Leadership After Defeat

The greatest glory lies not in never failing, but in rising every time we fall.
– Ralph Waldo Emerson

It is impossible to live without failing at something, unless you live so cautiously that you might as well not have lived at all, in which case you have failed by default.
– JK Rowling

Our beloved Seahawks lost last night and in the most heart-breaking way. I stood there, mouth open, looking in disbelief at my TV screen. “What the…? Did that really just happen?!”

As anyone knows who was watching the game last night, the Seahawks last offensive play was a doozy. Who the heck called THAT one, we all wondered.

Pete Carroll, the head coach, took responsibility for it. And then Russell Wilson, the Seahawks quarterback said HE was to blame. And… it’s kind of refreshing to see the blame game being played out in this way – with two people competing to TAKE the blame, rather than rushing to find someone else to pin it on. That is leadership, isn’t it?

Far too often in my experience the “guys at the top” – the politicians, managers, bigwigs, and Grand Poobahs – are the first ones to try to find someone else to blame when things head south. That whole “buck stops here” thing seems to rarely happen anymore. So it warmed the cockles of my heart when I read this on profootballtalk.nbcsports.com:

“Wilson credited Patriots cornerback Malcolm Butler for making a good play and said the (sic) he didn’t question the play call while also pointing the finger at himself for the way things played out.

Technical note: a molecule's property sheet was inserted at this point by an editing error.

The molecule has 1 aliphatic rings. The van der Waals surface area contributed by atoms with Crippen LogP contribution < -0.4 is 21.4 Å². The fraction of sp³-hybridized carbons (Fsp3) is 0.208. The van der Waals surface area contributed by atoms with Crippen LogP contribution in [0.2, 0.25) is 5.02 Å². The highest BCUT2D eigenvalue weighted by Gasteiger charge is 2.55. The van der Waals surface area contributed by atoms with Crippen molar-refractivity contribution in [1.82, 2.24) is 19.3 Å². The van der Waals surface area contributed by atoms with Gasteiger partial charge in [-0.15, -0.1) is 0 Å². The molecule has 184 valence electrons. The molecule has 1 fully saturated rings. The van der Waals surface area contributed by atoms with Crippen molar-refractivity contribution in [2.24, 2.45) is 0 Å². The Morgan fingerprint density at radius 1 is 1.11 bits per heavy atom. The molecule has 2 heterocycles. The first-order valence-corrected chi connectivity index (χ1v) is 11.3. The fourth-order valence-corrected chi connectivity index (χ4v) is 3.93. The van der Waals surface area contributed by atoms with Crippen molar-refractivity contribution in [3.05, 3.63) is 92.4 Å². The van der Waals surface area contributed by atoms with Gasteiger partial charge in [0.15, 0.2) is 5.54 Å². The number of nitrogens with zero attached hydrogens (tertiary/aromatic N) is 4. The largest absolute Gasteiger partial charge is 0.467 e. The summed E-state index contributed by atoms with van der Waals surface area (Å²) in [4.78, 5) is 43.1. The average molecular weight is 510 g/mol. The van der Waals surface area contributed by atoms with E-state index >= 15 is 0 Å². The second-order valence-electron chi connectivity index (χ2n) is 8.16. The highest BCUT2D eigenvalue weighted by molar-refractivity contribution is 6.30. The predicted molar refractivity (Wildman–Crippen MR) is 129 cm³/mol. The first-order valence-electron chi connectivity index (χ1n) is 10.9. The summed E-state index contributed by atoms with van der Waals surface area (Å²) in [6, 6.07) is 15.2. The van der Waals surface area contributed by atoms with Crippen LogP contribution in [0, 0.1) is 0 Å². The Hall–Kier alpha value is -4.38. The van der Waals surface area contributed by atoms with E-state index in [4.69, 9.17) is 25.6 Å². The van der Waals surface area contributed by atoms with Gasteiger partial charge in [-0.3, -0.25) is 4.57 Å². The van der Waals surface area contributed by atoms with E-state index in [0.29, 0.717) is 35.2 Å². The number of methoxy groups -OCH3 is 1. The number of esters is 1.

“’I put the blame on me — I’m the one who threw it,’ Wilson said. ‘It’s something you learn from, it’s something you grow from. I’m proud of our guys about the way that we got down the field there in that situation. We had so many great plays, and we’re right there. We’ll just keep learning and keep growing.’”

Maybe losing the Superbowl when they were so close to winning it is the best thing, in the long-term, that could have happened to the Seahawks as a team last night. I mean, it would have been awesome if they’d won – duh! But the big thing that the Seahawks have always had going for them is their collective character, as a team. They are family. And when family members go through hard times together – support each other, take responsibility for each, encourage and inspire each other – they come out even stronger in the end.

(And we all know that neither Pete Carroll nor Russell Wilson was to blame for that doozy of a call. But aren’t we proud of them for being willing to “take the rap”?)

Winning is great, sure. but if you are really going to do something in life, the secret is learning how to lose. Nobody goes undefeated all the time. If you can pick up after a crushing defeat, and go on to win again, you are going to be a champion someday.
– Wilma Rudolph

2 thoughts on “Leadership After Defeat

  1. I had the same reaction, Karen, with that last play. Your post was just what I needed this morning to put it in perspective, let go, and move on, seeing the true graciousness and humility displayed by the Seahawks leadership which in itself is a beautiful thing well worth celebrating.

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